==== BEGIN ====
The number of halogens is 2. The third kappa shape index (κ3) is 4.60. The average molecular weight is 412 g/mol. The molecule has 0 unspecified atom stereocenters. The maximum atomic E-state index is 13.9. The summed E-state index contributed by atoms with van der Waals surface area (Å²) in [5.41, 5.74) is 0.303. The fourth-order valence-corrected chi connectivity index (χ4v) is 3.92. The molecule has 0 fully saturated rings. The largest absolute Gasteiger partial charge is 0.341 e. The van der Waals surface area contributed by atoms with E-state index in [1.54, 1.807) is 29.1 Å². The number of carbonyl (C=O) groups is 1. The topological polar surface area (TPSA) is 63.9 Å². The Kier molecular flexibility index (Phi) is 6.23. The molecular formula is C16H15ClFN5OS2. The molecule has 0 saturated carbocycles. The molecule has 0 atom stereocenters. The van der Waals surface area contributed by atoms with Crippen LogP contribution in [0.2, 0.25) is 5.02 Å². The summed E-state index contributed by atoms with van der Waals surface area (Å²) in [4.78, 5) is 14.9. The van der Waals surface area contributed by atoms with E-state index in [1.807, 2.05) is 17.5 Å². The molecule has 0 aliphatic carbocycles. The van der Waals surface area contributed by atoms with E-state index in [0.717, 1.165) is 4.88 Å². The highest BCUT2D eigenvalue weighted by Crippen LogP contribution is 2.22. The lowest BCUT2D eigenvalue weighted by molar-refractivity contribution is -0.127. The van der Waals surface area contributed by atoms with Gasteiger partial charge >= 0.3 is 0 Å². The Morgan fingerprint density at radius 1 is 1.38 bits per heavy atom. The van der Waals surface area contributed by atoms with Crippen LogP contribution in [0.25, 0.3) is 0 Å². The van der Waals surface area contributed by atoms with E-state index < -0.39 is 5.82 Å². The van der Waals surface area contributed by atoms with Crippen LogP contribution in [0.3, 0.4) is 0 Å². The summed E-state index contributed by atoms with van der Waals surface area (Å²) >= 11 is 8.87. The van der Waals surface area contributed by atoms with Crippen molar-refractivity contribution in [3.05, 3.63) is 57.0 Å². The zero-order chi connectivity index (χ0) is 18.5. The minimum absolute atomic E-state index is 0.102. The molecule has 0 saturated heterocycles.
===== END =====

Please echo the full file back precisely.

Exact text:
The number of halogens is 2. The third kappa shape index (κ3) is 4.60. The average molecular weight is 412 g/mol. The molecule has 0 unspecified atom stereocenters. The maximum atomic E-state index is 13.9. The summed E-state index contributed by atoms with van der Waals surface area (Å²) in [5.41, 5.74) is 0.303. The fourth-order valence-corrected chi connectivity index (χ4v) is 3.92. The molecule has 0 fully saturated rings. The largest absolute Gasteiger partial charge is 0.341 e. The van der Waals surface area contributed by atoms with E-state index in [1.54, 1.807) is 29.1 Å². The number of carbonyl (C=O) groups is 1. The topological polar surface area (TPSA) is 63.9 Å². The Kier molecular flexibility index (Phi) is 6.23. The molecular formula is C16H15ClFN5OS2. The molecule has 0 saturated carbocycles. The molecule has 0 atom stereocenters. The van der Waals surface area contributed by atoms with Crippen LogP contribution in [0.2, 0.25) is 5.02 Å². The summed E-state index contributed by atoms with van der Waals surface area (Å²) in [4.78, 5) is 14.9. The van der Waals surface area contributed by atoms with E-state index in [1.807, 2.05) is 17.5 Å². The molecule has 0 aliphatic carbocycles. The van der Waals surface area contributed by atoms with E-state index in [0.717, 1.165) is 4.88 Å². The highest BCUT2D eigenvalue weighted by Crippen LogP contribution is 2.22. The lowest BCUT2D eigenvalue weighted by molar-refractivity contribution is -0.127. The van der Waals surface area contributed by atoms with Gasteiger partial charge >= 0.3 is 0 Å². The Morgan fingerprint density at radius 1 is 1.38 bits per heavy atom. The van der Waals surface area contributed by atoms with Crippen LogP contribution in [0.25, 0.3) is 0 Å². The van der Waals surface area contributed by atoms with E-state index < -0.39 is 5.82 Å². The van der Waals surface area contributed by atoms with Crippen LogP contribution in [0.3, 0.4) is 0 Å². The summed E-state index contributed by atoms with van der Waals surface area (Å²) >= 11 is 8.87. The van der Waals surface area contributed by atoms with Crippen molar-refractivity contribution in [3.05, 3.63) is 57.0 Å². The zero-order chi connectivity index (χ0) is 18.5. The minimum absolute atomic E-state index is 0.102. The molecule has 0 saturated heterocycles.